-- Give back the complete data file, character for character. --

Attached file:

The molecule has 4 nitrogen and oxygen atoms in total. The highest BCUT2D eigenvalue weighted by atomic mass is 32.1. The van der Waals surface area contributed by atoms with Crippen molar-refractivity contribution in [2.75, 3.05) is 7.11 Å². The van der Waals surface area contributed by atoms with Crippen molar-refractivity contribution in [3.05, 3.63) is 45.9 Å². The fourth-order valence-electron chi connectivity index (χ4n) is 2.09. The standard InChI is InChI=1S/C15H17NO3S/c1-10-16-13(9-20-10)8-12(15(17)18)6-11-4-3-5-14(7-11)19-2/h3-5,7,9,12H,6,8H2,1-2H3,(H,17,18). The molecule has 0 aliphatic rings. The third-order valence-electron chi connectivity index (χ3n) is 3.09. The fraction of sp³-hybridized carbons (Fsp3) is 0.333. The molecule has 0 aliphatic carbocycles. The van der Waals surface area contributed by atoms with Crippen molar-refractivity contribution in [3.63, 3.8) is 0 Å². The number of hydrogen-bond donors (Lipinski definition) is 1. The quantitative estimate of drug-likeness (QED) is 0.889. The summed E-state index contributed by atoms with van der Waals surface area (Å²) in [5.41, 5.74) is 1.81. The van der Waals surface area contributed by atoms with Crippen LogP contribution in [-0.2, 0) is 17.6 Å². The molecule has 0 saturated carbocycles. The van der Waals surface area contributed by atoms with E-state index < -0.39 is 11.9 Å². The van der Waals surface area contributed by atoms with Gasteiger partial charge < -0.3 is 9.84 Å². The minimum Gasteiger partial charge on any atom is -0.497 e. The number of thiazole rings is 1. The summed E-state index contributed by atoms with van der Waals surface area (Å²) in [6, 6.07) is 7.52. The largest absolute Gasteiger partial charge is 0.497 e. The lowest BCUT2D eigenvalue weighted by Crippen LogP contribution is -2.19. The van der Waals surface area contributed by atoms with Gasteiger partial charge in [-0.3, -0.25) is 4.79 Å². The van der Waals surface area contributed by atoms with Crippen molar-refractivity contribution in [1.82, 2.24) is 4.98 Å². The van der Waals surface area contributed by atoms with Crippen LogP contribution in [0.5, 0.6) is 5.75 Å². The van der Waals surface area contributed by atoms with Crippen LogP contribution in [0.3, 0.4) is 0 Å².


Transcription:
The molecule has 4 nitrogen and oxygen atoms in total. The highest BCUT2D eigenvalue weighted by atomic mass is 32.1. The van der Waals surface area contributed by atoms with Crippen molar-refractivity contribution in [2.75, 3.05) is 7.11 Å². The van der Waals surface area contributed by atoms with Crippen molar-refractivity contribution in [3.05, 3.63) is 45.9 Å². The fourth-order valence-electron chi connectivity index (χ4n) is 2.09. The standard InChI is InChI=1S/C15H17NO3S/c1-10-16-13(9-20-10)8-12(15(17)18)6-11-4-3-5-14(7-11)19-2/h3-5,7,9,12H,6,8H2,1-2H3,(H,17,18). The molecule has 0 aliphatic rings. The third-order valence-electron chi connectivity index (χ3n) is 3.09. The fraction of sp³-hybridized carbons (Fsp3) is 0.333. The molecule has 0 aliphatic carbocycles. The van der Waals surface area contributed by atoms with Crippen molar-refractivity contribution in [3.63, 3.8) is 0 Å². The number of hydrogen-bond donors (Lipinski definition) is 1. The quantitative estimate of drug-likeness (QED) is 0.889. The summed E-state index contributed by atoms with van der Waals surface area (Å²) in [5.41, 5.74) is 1.81. The van der Waals surface area contributed by atoms with Crippen LogP contribution in [-0.2, 0) is 17.6 Å². The molecule has 0 saturated carbocycles. The van der Waals surface area contributed by atoms with E-state index < -0.39 is 11.9 Å². The van der Waals surface area contributed by atoms with Gasteiger partial charge < -0.3 is 9.84 Å². The minimum Gasteiger partial charge on any atom is -0.497 e. The number of thiazole rings is 1. The summed E-state index contributed by atoms with van der Waals surface area (Å²) in [6, 6.07) is 7.52. The largest absolute Gasteiger partial charge is 0.497 e. The lowest BCUT2D eigenvalue weighted by Crippen LogP contribution is -2.19. The van der Waals surface area contributed by atoms with Gasteiger partial charge in [-0.3, -0.25) is 4.79 Å². The van der Waals surface area contributed by atoms with Crippen molar-refractivity contribution in [1.82, 2.24) is 4.98 Å². The van der Waals surface area contributed by atoms with Crippen LogP contribution in [0.5, 0.6) is 5.75 Å². The van der Waals surface area contributed by atoms with Crippen LogP contribution in [0.3, 0.4) is 0 Å².